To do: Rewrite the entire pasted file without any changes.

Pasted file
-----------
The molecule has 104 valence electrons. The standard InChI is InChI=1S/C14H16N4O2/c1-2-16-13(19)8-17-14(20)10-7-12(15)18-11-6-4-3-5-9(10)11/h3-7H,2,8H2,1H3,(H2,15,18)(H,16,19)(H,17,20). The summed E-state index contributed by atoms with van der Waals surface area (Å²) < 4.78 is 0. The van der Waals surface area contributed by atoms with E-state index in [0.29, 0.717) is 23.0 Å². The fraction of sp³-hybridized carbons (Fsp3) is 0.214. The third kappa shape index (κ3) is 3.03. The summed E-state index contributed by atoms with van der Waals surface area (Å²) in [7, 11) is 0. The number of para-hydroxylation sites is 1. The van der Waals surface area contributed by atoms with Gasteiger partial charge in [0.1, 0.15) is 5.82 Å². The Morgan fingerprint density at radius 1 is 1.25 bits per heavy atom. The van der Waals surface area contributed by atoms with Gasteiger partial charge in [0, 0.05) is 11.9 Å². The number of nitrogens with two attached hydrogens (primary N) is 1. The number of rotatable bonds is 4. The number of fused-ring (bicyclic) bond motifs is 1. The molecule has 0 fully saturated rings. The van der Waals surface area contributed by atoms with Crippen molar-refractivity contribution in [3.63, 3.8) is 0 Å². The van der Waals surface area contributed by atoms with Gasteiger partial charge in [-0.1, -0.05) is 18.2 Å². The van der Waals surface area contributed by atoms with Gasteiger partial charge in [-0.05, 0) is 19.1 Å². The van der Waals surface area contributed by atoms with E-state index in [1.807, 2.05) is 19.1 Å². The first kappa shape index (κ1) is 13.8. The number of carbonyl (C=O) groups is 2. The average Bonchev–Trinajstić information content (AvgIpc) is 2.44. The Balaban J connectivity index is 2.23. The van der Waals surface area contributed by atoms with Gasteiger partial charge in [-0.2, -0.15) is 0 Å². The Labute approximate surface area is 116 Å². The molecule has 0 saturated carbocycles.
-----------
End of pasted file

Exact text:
The molecule has 104 valence electrons. The standard InChI is InChI=1S/C14H16N4O2/c1-2-16-13(19)8-17-14(20)10-7-12(15)18-11-6-4-3-5-9(10)11/h3-7H,2,8H2,1H3,(H2,15,18)(H,16,19)(H,17,20). The summed E-state index contributed by atoms with van der Waals surface area (Å²) < 4.78 is 0. The van der Waals surface area contributed by atoms with E-state index in [0.29, 0.717) is 23.0 Å². The fraction of sp³-hybridized carbons (Fsp3) is 0.214. The third kappa shape index (κ3) is 3.03. The summed E-state index contributed by atoms with van der Waals surface area (Å²) in [7, 11) is 0. The number of para-hydroxylation sites is 1. The van der Waals surface area contributed by atoms with Gasteiger partial charge in [0.1, 0.15) is 5.82 Å². The Morgan fingerprint density at radius 1 is 1.25 bits per heavy atom. The van der Waals surface area contributed by atoms with Gasteiger partial charge in [0, 0.05) is 11.9 Å². The number of nitrogens with two attached hydrogens (primary N) is 1. The number of rotatable bonds is 4. The number of fused-ring (bicyclic) bond motifs is 1. The molecule has 0 fully saturated rings. The van der Waals surface area contributed by atoms with Crippen molar-refractivity contribution in [3.63, 3.8) is 0 Å². The van der Waals surface area contributed by atoms with Gasteiger partial charge in [-0.1, -0.05) is 18.2 Å². The van der Waals surface area contributed by atoms with Gasteiger partial charge in [-0.05, 0) is 19.1 Å². The van der Waals surface area contributed by atoms with E-state index in [1.807, 2.05) is 19.1 Å². The first kappa shape index (κ1) is 13.8. The number of carbonyl (C=O) groups is 2. The average Bonchev–Trinajstić information content (AvgIpc) is 2.44. The Balaban J connectivity index is 2.23. The van der Waals surface area contributed by atoms with Gasteiger partial charge in [-0.2, -0.15) is 0 Å². The Labute approximate surface area is 116 Å². The molecule has 0 saturated carbocycles.